Since the ministry of Huntington WV Area Habitat for Humanity is a homeownership program, as with any mortgage company, our affiliate does not evict homeowners unless the home goes into foreclosure. I am pleased to inform you that in the 22 years our affiliate has been servicing Cabell County we have only had to foreclose on 2 homes out of 78. That is 2.5%. Partner families are selected based on their need for better housing, willingness to collaborate with Huntington WV Area Habitat for Humanity, and ability to repay a no-profit, no-interest loan. A big component of the families’ willingness to collaborate with our affiliate is the completion of sweat equity hours. For instance, a home with one adult requires a minimum of 250 sweat equity hours, while a home with two or more adults requires a minimum of 450 hours. In addition, each family is required to take homeowner education classes.
    To your point of requiring partner families be a resident of Ohio for at least 5 years or more, our affiliate will set forth stipulations as part of our policy that partner families must be a resident of Lawrence County for a minimum of 6 months. This is the same policy we enforce for Cabell County partner families.
    Lastly, homes constructed by Huntington WV Area Habitat for Humanity in Lawrence County will be built with partner families from Lawrence County. This is the way our ministry has worked in Cabell County for the past 22 years and will continue to work as we expand into Lawrence County. Likewise, all funds raised in Lawrence County will stay in Lawrence County.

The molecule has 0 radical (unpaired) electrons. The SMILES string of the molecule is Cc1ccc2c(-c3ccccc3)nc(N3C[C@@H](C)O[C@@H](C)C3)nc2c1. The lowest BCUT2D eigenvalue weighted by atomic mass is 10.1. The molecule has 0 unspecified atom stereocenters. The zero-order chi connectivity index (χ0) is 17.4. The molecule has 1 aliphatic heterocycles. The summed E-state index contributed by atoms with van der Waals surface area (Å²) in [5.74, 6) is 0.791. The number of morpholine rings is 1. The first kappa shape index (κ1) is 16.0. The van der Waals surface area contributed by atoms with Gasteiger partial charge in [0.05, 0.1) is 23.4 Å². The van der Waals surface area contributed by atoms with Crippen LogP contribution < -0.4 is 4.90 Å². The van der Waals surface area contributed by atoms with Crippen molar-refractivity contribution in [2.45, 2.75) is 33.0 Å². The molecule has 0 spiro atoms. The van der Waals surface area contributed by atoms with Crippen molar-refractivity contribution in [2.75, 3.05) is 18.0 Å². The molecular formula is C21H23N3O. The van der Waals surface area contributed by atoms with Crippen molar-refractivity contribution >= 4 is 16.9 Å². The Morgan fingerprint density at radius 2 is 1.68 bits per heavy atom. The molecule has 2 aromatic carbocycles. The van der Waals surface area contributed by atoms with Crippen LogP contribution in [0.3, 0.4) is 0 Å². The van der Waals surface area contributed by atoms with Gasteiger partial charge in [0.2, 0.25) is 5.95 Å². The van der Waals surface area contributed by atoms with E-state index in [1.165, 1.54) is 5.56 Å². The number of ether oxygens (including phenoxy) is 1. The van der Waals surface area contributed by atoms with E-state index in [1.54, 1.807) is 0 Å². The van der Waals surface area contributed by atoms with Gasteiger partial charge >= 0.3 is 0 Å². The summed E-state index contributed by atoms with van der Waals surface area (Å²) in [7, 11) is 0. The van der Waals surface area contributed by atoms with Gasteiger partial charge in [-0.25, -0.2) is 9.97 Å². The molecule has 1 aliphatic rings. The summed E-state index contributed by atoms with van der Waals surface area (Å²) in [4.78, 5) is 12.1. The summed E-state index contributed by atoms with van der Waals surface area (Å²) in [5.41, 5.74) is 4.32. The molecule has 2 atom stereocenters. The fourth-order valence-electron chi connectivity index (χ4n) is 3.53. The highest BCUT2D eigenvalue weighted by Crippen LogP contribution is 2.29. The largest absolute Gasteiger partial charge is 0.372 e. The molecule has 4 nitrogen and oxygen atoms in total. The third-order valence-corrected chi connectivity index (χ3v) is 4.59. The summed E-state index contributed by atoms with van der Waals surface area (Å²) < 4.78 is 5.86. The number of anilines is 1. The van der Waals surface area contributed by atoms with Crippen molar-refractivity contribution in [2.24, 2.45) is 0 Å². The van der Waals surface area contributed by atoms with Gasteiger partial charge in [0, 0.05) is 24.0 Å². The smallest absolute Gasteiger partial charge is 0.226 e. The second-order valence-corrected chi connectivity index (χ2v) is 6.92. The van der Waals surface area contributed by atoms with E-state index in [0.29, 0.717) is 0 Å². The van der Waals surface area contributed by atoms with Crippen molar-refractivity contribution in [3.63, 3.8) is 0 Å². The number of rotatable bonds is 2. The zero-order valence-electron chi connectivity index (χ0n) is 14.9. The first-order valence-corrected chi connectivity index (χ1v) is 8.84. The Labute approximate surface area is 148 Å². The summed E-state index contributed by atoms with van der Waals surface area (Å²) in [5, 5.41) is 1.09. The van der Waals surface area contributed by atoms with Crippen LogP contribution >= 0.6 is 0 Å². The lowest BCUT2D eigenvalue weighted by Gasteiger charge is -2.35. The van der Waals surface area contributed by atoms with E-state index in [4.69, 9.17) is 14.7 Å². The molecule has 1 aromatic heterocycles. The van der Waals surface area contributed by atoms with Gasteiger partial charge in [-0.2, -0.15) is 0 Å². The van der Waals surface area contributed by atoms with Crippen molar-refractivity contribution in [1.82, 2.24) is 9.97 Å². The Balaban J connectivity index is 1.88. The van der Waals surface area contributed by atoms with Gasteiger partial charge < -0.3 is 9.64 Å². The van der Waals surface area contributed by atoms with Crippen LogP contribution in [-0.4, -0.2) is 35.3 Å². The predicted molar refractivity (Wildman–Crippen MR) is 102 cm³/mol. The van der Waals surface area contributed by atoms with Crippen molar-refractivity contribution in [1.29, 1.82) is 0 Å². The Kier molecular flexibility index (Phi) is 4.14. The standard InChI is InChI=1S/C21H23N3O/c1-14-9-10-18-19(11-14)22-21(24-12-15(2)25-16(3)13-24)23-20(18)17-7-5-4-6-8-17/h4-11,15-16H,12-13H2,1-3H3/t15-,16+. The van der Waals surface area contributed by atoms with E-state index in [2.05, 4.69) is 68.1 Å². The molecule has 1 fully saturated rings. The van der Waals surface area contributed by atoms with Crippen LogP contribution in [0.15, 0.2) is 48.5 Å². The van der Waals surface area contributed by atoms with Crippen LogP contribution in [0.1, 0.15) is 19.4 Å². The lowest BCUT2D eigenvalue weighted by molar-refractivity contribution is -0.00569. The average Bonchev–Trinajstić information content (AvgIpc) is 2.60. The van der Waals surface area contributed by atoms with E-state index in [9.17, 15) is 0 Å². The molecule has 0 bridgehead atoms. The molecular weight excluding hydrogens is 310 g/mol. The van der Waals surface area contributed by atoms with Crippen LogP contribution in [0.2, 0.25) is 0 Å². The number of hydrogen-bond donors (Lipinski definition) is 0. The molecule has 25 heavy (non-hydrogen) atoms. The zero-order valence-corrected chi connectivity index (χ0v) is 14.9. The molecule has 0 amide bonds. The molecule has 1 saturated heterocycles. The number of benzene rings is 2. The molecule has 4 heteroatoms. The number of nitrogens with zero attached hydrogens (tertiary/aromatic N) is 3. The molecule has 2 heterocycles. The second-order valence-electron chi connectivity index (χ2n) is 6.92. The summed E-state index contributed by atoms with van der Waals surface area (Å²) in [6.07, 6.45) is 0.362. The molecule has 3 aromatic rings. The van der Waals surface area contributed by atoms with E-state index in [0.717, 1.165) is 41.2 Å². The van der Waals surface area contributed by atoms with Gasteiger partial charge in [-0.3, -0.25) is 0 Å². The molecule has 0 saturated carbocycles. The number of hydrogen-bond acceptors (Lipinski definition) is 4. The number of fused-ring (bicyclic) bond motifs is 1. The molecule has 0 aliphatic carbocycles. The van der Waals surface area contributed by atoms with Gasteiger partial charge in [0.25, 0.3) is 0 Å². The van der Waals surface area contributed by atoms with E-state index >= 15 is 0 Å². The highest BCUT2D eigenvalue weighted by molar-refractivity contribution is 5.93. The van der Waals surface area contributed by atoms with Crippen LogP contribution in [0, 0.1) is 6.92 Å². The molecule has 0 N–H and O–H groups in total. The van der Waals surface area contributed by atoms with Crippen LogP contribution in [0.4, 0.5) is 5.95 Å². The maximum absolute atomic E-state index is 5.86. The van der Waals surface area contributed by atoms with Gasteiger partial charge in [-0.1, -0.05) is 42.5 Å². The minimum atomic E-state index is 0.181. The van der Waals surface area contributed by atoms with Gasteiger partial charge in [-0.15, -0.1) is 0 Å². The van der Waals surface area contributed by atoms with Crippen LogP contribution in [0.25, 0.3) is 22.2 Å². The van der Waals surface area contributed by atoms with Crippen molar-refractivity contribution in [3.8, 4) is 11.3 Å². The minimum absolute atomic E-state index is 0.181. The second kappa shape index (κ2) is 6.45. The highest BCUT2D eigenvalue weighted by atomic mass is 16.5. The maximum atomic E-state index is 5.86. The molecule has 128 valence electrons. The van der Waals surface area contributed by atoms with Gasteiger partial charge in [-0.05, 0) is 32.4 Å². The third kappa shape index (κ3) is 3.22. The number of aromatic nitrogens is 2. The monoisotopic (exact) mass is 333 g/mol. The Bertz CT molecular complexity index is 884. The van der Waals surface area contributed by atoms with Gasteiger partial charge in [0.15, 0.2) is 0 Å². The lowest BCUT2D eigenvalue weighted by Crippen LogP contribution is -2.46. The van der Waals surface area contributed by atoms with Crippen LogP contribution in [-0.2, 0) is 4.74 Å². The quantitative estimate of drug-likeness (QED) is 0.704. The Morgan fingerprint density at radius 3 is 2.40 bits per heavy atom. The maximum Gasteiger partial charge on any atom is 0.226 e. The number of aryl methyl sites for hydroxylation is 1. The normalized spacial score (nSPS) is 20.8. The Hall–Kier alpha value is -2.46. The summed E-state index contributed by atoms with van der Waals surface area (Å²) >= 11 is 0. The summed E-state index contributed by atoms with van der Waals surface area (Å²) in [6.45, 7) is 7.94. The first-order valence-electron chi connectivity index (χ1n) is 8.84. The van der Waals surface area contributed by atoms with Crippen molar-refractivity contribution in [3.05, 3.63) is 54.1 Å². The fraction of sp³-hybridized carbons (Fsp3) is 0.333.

We would welcome the opportunity to discuss our ministry with you further or even take you on a tour of one of our construction sites. Feel free to call us at (304)523-4822 and thank you again for your interest in Huntington WV Area Habitat for Humanity.
    Jennifer R. Hatten
    Director of Development and Communications
    Huntington WV Area Habitat for Humanity

    (Report comment)

  • Poor Richard

    While I support Habitat’s efforts, I think there should be some land-use restrictions that go along with the newly built homes including eviction of the owners if they become involved in criminal activities, eviction if they do not keep the property clean and trash free, and they should be a resident of Ohio for at least 5-years or more before anyone would even consider building them a home. County officials should INSIST on stipulations!

    As a long time Lawrence County resident, I am absolutely NOT interested in having new citizens from other states with bad habitats and poor social skills or the inability to live within the law moving into our county. The county DOES NOT need to be spending county funds on out-of-state houligans.

    (Report comment)